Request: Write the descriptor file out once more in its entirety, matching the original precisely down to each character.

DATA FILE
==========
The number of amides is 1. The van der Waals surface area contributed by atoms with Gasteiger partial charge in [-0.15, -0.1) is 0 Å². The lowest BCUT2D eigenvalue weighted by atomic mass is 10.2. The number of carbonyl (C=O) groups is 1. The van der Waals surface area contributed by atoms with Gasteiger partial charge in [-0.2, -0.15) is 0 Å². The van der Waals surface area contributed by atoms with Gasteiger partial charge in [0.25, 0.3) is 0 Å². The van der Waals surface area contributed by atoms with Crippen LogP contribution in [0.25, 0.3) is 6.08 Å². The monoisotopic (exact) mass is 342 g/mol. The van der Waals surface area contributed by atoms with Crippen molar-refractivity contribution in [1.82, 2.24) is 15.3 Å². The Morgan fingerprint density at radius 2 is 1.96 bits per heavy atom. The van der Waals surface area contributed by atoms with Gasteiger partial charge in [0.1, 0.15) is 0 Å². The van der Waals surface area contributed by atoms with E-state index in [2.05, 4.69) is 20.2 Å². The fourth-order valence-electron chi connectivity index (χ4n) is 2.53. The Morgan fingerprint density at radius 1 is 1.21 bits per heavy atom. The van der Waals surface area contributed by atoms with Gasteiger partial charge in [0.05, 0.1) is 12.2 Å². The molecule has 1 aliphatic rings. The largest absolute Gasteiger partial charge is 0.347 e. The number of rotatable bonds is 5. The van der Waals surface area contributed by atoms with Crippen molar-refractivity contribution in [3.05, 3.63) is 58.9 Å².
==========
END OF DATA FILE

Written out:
The number of amides is 1. The van der Waals surface area contributed by atoms with Gasteiger partial charge in [-0.15, -0.1) is 0 Å². The lowest BCUT2D eigenvalue weighted by atomic mass is 10.2. The number of carbonyl (C=O) groups is 1. The van der Waals surface area contributed by atoms with Gasteiger partial charge in [-0.2, -0.15) is 0 Å². The van der Waals surface area contributed by atoms with Gasteiger partial charge in [0.25, 0.3) is 0 Å². The van der Waals surface area contributed by atoms with Crippen LogP contribution in [0.25, 0.3) is 6.08 Å². The monoisotopic (exact) mass is 342 g/mol. The van der Waals surface area contributed by atoms with Crippen molar-refractivity contribution in [1.82, 2.24) is 15.3 Å². The Morgan fingerprint density at radius 2 is 1.96 bits per heavy atom. The van der Waals surface area contributed by atoms with Gasteiger partial charge in [0.1, 0.15) is 0 Å². The van der Waals surface area contributed by atoms with E-state index in [2.05, 4.69) is 20.2 Å². The fourth-order valence-electron chi connectivity index (χ4n) is 2.53. The Morgan fingerprint density at radius 1 is 1.21 bits per heavy atom. The van der Waals surface area contributed by atoms with Gasteiger partial charge in [0.05, 0.1) is 12.2 Å². The molecule has 1 aliphatic rings. The largest absolute Gasteiger partial charge is 0.347 e. The number of rotatable bonds is 5. The van der Waals surface area contributed by atoms with Crippen molar-refractivity contribution in [3.05, 3.63) is 58.9 Å².